NJ-HITEC is the federally designated Regional Extension Center (REC) for New Jersey established by the New Jersey Institute of Technology (NJIT) through a grant from the U.S. Department of Health and Human Services, Office of the National Coordinator. NJ-HITEC is one of 62 RECs throughout the country established through the Health Information Technology for Economic Clinical Health (HITECH) Act of 2009 to improve American health care delivery and patient care through investment in health information technology. NJ-HITEC is the primary care provider's trusted advisor in the timely delivery of high quality healthcare through the selection, implementation and achievement of Meaningful Use of an accredited Electronic Health Record system.
The Electronic Health Record Systems and Intent to Apply for Meaningful Use Incentives Among Office-based Physician Practices: United States, 2001–2011 report, published by the Centers for Disease Control and Prevention - National Center for Health Statistics, describes trends in adoption of electronic medical record/electronic health record (EMR/EHR) systems through 2011 and provides baseline information on physician readiness to meet eight Stage 1 Core "meaningful use" objectives in 2010. Data are reported from 2010 and 2011 mail surveys of physicians in the National Ambulatory Medical Care Survey (NAMCS) and in earlier years of the survey. Key findings from the NAMCS include:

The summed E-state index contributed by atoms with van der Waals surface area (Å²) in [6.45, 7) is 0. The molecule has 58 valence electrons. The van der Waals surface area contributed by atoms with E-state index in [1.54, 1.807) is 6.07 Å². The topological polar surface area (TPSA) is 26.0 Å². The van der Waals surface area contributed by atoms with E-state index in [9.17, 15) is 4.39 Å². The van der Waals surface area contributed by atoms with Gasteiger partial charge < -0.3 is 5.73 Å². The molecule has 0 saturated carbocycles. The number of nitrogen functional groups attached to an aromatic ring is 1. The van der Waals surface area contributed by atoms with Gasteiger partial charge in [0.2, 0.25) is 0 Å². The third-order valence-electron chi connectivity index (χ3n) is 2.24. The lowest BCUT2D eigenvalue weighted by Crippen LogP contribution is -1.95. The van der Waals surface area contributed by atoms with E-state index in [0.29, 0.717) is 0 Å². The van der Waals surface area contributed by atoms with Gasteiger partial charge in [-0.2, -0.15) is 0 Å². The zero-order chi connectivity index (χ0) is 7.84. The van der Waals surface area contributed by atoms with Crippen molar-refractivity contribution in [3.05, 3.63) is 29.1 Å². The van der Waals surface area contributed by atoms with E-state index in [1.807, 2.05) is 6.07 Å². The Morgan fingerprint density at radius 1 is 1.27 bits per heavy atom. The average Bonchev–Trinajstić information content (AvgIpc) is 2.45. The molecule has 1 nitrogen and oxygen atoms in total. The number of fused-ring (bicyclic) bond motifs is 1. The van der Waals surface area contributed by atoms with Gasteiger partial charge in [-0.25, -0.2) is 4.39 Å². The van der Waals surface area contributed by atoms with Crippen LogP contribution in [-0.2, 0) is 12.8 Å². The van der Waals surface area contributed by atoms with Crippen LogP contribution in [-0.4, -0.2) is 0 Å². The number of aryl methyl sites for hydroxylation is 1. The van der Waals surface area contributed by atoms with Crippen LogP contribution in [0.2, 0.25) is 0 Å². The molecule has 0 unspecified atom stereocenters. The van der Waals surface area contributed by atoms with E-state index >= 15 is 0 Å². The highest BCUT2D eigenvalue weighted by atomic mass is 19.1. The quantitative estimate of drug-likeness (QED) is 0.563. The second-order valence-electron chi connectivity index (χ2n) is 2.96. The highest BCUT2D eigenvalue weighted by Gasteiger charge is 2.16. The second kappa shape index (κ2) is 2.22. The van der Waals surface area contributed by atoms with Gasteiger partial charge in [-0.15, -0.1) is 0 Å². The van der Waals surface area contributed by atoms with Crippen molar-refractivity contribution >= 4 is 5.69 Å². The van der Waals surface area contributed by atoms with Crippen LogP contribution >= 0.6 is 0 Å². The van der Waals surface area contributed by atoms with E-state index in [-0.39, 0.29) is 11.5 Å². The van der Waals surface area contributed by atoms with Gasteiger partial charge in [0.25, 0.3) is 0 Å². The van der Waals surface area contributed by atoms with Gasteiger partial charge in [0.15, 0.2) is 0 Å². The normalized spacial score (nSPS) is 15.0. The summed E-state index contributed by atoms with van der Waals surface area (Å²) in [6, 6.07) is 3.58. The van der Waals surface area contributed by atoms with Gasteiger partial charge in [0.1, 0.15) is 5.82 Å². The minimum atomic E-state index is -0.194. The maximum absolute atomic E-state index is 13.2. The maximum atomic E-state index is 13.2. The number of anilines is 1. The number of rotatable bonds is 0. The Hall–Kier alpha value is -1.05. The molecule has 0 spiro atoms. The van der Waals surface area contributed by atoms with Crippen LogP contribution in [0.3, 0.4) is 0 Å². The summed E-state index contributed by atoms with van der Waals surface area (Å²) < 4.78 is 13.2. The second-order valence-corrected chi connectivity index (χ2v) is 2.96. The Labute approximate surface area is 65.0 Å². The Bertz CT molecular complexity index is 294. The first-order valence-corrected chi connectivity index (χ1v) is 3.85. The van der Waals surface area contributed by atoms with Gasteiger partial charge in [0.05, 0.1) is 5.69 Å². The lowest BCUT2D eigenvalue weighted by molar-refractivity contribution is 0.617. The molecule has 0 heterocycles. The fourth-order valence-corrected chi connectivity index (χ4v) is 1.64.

- In 2011, 57% of office-based physicians used electronic medical record/electronic health record (EMR/EHR) systems, with use by state ranging from 40% in Louisiana to 84% in North Dakota.
- About one-third of physicians (34%) reported having a system that met the criteria for a basic system, ranging by state from 16% in New Jersey to 61% in Minnesota.
- In 2011, 52% of physicians reported intending to apply for meaningful use incentives, up from 41% in 2010.
- In 2010, 43% of physicians planning to apply for meaningful use incentives had computerized systems that would allow them to meet eight Stage 1 Core Set objectives, with percentages by state ranging from 26% in Texas to 70% in Wisconsin.